Stepson: WV man angry, agitated before killing 4
MORGANTOWN, W.Va. (AP) — About a week before Jody Hunt killed his ex-girlfriend, two of her lovers, and his top competitor in cold blood, it was apparent his anger had already started to build.
Hunt’s stepson Tristan Bird said he and a friend were pulled up to the drive-thru window at a Taco Bell when the car they were driving broke down. Hunt’s towing company, J&J Towing and Repair, was less than a mile away, and Bird knew Hunt wouldn’t charge them, so he gave him a call.
When Hunt showed up about 20 minutes later, Bird said he knew something was wrong.
“When he got there, he seemed agitated,” Bird said. “He seemed antsy. He was acting different. And he was acting really angry, but in a subtle way.”
Bird, 19, lived with Hunt for five years while Hunt and Bird’s mother, Lisa Sabo, were married. He spoke to The Associated Press from the home where Hunt lived until 2012.
On the day Hunt towed his stepson’s car, he was also on his phone constantly, Bird said.
“He kept saying, ‘Let’s see who I can piss off,’” Bird said. “I said, ‘Jody, don’t do anything stupid.’”
“He said, ‘Yeah, Sharon broke up with me. She cheated on me.’”
Hunt was referring to Sharon Kay Berkshire, whom Hunt would eventually kill at a home near Cheat Lake.
“He said, ‘I’m not afraid to go back to prison,’” Bird said. “At that point I knew something was up.”
But even then, neither Bird nor anyone close to Hunt thought he was capable of killing four people and then committing suicide.
Posting a message to Facebook as authorities hunted him down after the rampage, Jody Lee Hunt said he wanted to see that his victims “received their fair pay of hurt.”
“My actions were not right nor were the actions of those who tried to tear me down and take from me,” Hunt wrote in the lengthy Facebook post before committing suicide.
The shootings began Monday morning with Hunt settling a work-related grudge: For the past couple of months, he had been complaining to county officials that towing operators, including his rival Doug Brady, had been poaching jobs, Monongalia County commissioner Tom Bloom said.
Police said Hunt drove over to Doug’s Towing and shot Brady in the head twice while he was working in his garage.
That set off what would become about a 12-hour manhunt for the 39-year-old Hunt and his black 2011 Ford F-150, leaving the city on edge and police miles behind.
Hunt next drove next to a home the 39-year-old Berkshire was renting with her new boyfriend, Michael David Frum, 28, Monongalia County Sheriff Kenneth “Al” Kisner said.
Frum and Berkshire had been dating for a few months, and at one point, Frum may have taunted Hunt with a text message. Frum was found shot to death inside the home, and Berkshire, shot twice, was discovered outside, perhaps dying as she tried to escape.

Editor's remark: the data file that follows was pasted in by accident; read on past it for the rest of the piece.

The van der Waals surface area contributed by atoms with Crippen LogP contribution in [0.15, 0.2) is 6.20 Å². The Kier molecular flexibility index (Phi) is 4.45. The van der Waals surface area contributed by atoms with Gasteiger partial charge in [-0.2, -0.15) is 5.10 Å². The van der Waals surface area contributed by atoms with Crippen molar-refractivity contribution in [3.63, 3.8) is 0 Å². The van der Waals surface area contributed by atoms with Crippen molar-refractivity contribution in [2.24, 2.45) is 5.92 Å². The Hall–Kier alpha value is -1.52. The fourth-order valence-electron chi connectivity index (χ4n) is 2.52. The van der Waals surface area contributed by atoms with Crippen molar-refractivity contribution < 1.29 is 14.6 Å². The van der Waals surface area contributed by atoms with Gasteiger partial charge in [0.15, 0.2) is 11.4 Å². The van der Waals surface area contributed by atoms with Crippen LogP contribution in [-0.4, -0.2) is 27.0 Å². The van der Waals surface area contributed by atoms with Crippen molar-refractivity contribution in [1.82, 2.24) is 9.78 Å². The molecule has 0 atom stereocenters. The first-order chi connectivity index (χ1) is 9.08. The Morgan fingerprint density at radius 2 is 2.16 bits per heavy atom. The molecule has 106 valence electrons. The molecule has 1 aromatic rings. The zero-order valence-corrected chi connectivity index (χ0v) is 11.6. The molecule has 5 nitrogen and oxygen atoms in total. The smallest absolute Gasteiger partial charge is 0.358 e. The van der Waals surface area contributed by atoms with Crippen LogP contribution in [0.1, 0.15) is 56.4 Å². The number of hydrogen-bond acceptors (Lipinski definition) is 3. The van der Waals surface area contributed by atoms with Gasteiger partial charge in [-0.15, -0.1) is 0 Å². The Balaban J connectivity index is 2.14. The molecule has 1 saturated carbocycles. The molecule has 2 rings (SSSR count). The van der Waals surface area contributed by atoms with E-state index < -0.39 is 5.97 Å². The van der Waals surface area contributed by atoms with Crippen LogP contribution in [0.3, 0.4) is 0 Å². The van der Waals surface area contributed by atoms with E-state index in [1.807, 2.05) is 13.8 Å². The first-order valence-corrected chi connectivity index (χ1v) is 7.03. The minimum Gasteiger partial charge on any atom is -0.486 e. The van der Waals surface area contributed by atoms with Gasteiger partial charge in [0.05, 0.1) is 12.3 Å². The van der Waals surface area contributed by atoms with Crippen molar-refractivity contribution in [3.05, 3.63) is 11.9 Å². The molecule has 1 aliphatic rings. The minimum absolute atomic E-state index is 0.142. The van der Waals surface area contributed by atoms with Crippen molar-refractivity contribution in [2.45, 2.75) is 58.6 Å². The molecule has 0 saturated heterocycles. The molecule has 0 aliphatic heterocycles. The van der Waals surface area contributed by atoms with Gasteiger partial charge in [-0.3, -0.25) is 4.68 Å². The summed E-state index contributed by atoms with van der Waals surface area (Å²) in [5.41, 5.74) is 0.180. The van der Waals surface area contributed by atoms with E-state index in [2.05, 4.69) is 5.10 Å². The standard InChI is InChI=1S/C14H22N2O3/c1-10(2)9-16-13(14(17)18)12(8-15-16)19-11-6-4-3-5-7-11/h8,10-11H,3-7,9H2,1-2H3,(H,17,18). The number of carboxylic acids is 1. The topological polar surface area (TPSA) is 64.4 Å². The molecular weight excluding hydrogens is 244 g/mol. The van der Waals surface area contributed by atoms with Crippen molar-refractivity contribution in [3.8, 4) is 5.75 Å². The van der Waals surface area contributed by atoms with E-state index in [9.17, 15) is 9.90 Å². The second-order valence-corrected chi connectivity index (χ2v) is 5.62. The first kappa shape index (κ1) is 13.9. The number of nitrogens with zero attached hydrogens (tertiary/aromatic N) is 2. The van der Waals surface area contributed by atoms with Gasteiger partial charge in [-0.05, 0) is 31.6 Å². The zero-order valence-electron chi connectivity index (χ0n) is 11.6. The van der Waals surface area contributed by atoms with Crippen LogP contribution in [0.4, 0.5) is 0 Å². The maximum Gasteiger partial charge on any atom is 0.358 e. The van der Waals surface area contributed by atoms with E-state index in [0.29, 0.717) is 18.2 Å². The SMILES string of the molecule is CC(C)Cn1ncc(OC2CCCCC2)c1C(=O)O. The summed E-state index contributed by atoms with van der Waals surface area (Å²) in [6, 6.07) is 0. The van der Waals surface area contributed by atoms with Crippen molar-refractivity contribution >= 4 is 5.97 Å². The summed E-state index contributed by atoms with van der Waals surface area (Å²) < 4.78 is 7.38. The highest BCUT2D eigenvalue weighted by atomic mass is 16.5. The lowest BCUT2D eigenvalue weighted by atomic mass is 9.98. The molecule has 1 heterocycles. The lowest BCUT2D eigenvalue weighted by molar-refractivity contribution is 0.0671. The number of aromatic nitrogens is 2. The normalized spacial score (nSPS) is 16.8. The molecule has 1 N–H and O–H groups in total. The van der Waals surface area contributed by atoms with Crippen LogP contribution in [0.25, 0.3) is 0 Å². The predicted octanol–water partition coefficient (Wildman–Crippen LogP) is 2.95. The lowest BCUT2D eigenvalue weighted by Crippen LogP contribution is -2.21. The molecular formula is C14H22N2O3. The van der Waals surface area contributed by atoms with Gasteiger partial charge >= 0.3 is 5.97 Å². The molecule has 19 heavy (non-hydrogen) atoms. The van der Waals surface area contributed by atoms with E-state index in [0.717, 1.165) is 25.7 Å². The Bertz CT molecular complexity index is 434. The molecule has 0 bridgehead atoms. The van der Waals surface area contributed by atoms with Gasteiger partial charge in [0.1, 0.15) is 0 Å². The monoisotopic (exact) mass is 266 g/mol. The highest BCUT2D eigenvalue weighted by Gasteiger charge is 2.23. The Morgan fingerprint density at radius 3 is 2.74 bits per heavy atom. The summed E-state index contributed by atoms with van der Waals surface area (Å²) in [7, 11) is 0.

“Having a man text u to say I’m with her and u are stuck without her is not a game. Games hurt people’s hearts. Games don’t solve anything,” Hunt wrote.
Hunt then drove back across town and killed his business partner and cousin Jody Taylor, who also may have been romantically involved with Berkshire at some point, authorities said.
“I did not chose (sic) to have the love of my life to go behind my back and sleep with several guys as she came home to lay her head on my shoulder to say goodnight I love you,” Hunt wrote.
The manhunt finally ended Monday night when his body was found in the pickup in some woods.
Hunt and Berkshire had a rocky two-year relationship, the sheriff said.
She filed a restraining order against him late last year, but dropped it two weeks later when things improved, according to court documents. She took out a second restraining order on Oct. 26, then terminated that one as well about two weeks later after moving in with Frum.
Hunt’s stepson described him as a complicated man, someone who was “emotional, hurt, depressed all the time, and happy occasionally.”
“He was not a monster,” Bird said. “He was always there for me. But of course, none of these people deserved to die. There’s no excuse for what he did. I can’t even fathom why he would do this.”
Hunt had criminal convictions in three states.
In 1994, he was sentenced to probation in Pennsylvania for trespassing and theft. Then in 1999, he was twice charged with abducting an earlier girlfriend.
In Winchester, Virginia, he held this estranged girlfriend hostage for hours at gunpoint in an auto parts factory before he surrendered. She was pregnant with his child at the time. He was sentenced to three years in prison, served concurrently with a five-year sentence for wanton endangerment in West Virginia.
In 2006, Hunt was ordered to pay more than $12,000 in back child support, and by March 2009, that had been paid in full, court records show.
Hunt was not allowed to own a gun under West Virginia law. Authorities were not sure where he got the handgun he used Monday, nor were they certain that the same gun was used in all the shootings.
Hunt ended his Facebook confession with a plea for understanding — and for his pets.
“I except (sic) my actions were wrong but in my eyes just. So I will leave this world as others did. May your saddened hearts be replaced with hate for me.
“Please take care of my dogs.”
Associated Press Writer John Raby in Charleston, West Virginia, contributed to this report.